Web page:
The precarious health of Quintana does of course complicate the grieving process. It gives Didion something to focus on but also an excuse not to get back to “real life”. It’s also the aspect of the book that consolidated my sympathy for Didion, because while it may sound harsh, it’s hard to ignore the fact that Didion and her husband lived a very privileged life – they were famous, successful and well paid, with multiple homes and an intimate knowledge of the best hotels in many a city. I think this bald fact ran the risk of detracting from any sympathy I felt, but for the most part I was fully on Didion’s side, absorbed in her story.

I liked that I was able to recognise the style of Didion the novelist in this book, even though it was a very different beast. She makes use of quotes, repetition, research and fractions of thoughts, returns over and over to certain moments, in an otherwise linear narrative. I was reminded of how much I enjoyed The Last Thing He Wanted and will continue to check out her back catalogue.

First published 2005 by Alfred A Knopf/HarperCollins.

Source: Foyles Bristol.

Challenges: This counts towards the Rory Gilmore Reading Challenge.

The person you thought you knew

The War of the Wives
by Tamar Cohen

I was intrigued by this book from the synopsis and I am left feeling very smug that I know myself well – because I loved it. It isn’t perfect but it is gripping and thought-provoking, and story and character are equally strong.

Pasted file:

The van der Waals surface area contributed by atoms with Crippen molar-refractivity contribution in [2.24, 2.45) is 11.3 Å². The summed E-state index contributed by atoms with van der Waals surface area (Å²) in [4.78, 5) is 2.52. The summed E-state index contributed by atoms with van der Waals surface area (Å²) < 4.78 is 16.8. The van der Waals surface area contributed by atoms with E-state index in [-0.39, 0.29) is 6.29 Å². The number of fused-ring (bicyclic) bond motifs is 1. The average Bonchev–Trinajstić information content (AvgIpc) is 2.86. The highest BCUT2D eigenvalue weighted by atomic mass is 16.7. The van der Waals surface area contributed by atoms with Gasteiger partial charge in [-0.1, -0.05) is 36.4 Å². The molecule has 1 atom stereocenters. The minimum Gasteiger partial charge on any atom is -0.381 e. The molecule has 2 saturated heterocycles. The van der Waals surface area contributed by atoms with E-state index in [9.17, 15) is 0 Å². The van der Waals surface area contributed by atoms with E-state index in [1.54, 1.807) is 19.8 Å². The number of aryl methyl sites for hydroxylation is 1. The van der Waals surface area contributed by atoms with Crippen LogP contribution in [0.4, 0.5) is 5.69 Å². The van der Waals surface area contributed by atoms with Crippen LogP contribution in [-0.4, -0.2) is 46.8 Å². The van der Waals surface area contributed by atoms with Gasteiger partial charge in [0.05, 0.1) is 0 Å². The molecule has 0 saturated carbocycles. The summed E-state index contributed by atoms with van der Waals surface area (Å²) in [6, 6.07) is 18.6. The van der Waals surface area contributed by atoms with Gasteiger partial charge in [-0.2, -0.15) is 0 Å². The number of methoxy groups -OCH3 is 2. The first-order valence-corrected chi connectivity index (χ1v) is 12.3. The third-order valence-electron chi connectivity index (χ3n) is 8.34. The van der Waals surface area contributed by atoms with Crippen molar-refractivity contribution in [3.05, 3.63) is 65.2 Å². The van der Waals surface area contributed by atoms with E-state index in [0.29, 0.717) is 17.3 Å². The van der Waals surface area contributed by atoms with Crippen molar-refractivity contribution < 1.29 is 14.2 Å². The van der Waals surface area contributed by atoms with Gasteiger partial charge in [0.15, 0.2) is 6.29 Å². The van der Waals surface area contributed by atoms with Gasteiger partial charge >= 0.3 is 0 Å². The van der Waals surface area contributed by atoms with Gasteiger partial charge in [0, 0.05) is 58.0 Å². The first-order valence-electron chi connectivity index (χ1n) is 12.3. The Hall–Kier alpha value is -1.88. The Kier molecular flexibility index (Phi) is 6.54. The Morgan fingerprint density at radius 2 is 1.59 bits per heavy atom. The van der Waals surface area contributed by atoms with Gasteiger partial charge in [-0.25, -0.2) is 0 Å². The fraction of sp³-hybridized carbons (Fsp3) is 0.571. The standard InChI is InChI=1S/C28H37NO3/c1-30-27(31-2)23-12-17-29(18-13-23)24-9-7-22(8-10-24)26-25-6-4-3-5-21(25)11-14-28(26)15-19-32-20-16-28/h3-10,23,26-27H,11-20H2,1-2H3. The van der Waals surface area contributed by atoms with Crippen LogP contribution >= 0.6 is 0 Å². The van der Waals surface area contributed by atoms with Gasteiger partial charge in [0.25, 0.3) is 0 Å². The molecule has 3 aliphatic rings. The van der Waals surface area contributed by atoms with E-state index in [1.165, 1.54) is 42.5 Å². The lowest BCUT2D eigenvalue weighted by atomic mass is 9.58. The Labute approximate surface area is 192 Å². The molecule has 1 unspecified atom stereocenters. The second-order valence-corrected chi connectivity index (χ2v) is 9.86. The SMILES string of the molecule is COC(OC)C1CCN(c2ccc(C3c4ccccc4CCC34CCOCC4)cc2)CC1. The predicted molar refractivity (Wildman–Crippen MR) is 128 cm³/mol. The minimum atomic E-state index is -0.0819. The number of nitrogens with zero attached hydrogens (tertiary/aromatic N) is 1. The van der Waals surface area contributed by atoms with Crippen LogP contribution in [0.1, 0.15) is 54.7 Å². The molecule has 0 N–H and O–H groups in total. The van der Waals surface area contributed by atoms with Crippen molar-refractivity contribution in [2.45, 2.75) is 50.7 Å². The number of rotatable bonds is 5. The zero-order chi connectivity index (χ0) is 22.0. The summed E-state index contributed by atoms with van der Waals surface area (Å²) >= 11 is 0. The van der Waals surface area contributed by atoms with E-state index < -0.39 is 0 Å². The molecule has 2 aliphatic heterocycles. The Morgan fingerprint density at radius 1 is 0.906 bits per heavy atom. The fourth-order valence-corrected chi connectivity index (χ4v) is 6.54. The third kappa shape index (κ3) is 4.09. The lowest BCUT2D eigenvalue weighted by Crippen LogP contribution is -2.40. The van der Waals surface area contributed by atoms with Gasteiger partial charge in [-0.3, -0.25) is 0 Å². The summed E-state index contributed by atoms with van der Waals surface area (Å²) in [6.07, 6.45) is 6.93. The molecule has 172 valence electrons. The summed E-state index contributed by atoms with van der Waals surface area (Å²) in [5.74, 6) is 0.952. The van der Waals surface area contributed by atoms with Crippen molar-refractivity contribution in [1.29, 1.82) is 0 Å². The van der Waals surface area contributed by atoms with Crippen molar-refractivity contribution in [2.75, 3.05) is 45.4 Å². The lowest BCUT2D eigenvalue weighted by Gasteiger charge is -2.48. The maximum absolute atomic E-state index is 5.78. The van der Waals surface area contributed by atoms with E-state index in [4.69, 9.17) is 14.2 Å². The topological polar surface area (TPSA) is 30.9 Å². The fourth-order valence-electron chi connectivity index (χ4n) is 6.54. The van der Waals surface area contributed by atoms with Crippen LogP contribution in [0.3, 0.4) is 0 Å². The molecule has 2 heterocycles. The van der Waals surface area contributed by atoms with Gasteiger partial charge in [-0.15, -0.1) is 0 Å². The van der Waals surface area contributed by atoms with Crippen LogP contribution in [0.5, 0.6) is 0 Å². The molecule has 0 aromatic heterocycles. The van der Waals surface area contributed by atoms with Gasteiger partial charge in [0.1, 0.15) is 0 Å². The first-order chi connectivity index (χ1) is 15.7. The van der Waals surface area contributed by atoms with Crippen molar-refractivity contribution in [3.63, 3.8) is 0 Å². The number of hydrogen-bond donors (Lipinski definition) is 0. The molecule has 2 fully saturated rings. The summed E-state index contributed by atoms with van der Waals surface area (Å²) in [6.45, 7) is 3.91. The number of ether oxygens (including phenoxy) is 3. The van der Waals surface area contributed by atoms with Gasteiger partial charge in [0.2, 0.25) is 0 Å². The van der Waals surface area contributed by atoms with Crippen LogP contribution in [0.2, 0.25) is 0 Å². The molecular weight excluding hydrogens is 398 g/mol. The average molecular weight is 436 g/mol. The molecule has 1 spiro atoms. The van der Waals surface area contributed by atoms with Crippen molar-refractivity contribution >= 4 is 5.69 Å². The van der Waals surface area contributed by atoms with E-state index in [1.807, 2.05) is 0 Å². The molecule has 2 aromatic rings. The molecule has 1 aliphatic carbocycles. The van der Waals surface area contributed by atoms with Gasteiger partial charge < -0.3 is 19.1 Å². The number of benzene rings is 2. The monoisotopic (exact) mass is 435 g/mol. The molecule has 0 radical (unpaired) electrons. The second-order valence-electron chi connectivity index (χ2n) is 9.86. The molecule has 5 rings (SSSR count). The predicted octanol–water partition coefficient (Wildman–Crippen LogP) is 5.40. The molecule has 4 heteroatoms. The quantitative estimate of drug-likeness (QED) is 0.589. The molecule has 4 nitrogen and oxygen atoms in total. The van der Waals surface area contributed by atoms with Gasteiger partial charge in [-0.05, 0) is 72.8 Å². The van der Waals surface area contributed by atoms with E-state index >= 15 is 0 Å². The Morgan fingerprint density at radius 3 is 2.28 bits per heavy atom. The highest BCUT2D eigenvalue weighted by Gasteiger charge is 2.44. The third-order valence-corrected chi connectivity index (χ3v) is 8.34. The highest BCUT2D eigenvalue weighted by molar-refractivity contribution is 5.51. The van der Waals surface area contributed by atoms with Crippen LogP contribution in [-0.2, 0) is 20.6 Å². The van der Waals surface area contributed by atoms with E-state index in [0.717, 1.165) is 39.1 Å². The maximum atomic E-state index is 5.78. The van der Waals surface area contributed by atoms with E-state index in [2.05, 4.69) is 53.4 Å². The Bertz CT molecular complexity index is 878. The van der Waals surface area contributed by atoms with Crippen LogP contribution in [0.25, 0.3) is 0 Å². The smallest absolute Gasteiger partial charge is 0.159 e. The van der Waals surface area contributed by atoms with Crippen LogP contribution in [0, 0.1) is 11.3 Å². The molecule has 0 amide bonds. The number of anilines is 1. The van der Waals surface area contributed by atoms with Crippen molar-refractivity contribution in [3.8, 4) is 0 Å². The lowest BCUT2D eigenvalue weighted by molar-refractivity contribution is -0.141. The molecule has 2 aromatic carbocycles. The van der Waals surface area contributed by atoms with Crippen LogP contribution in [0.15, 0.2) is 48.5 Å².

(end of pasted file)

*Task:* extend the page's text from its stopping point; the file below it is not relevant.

To save you even having to read the blurb, the tagline on the front of this book tells you all you need to know (when did books start having taglines? Is that a thing now?): “At your husband’s funeral you don’t expect to discover his other wife.” So it’s about grief, lies, family, bigamy, but also modern life in London and how change can make you realise what kind of person you are.

The storytelling is narrated alternately by the two wives, Selina and Lottie. Initially there’s a little bit of stereotyping. Selina is well off, uptight, a kept woman who keeps her very nice, very big house in Barnes in impeccable order and doesn’t check the price tag before buying yet another cashmere coat. She was married to Simon for 28 years, they have three children, aged 17 to 26, and while there’s not really any passion left she still loves her husband. She worries about ageing, her children’s choices of partner and why her youngest son insists on eating junk food.

Lottie is artistic, but illustrating children’s books isn’t making her a living so she also has a job she dislikes in a hotel. She lives in a flat in North London with her and Simon’s daughter Sadie, who is 16 and very difficult. She and Simon were married 17 years and they were still very passionate about each other, though they had money troubles and they fought a lot.

Cohen takes as her structure the five stages of grief. So the wives’ hatred of each other and what Simon did really comes to the fore in the “Anger” section. And the book inevitably wraps things up in the “Acceptance” section. Which was where, looking back, I feel a little disappointment. A lot of mysteries turn out to have been red herrings, which I should have seen coming when a potential major storyline just didn’t go anywhere. But what this does is keep the focus on the families, which is definitely Cohen’s strength. That and her fantastic turn of phrase that can combine urbanity and sentiment in clever, often comic, ways: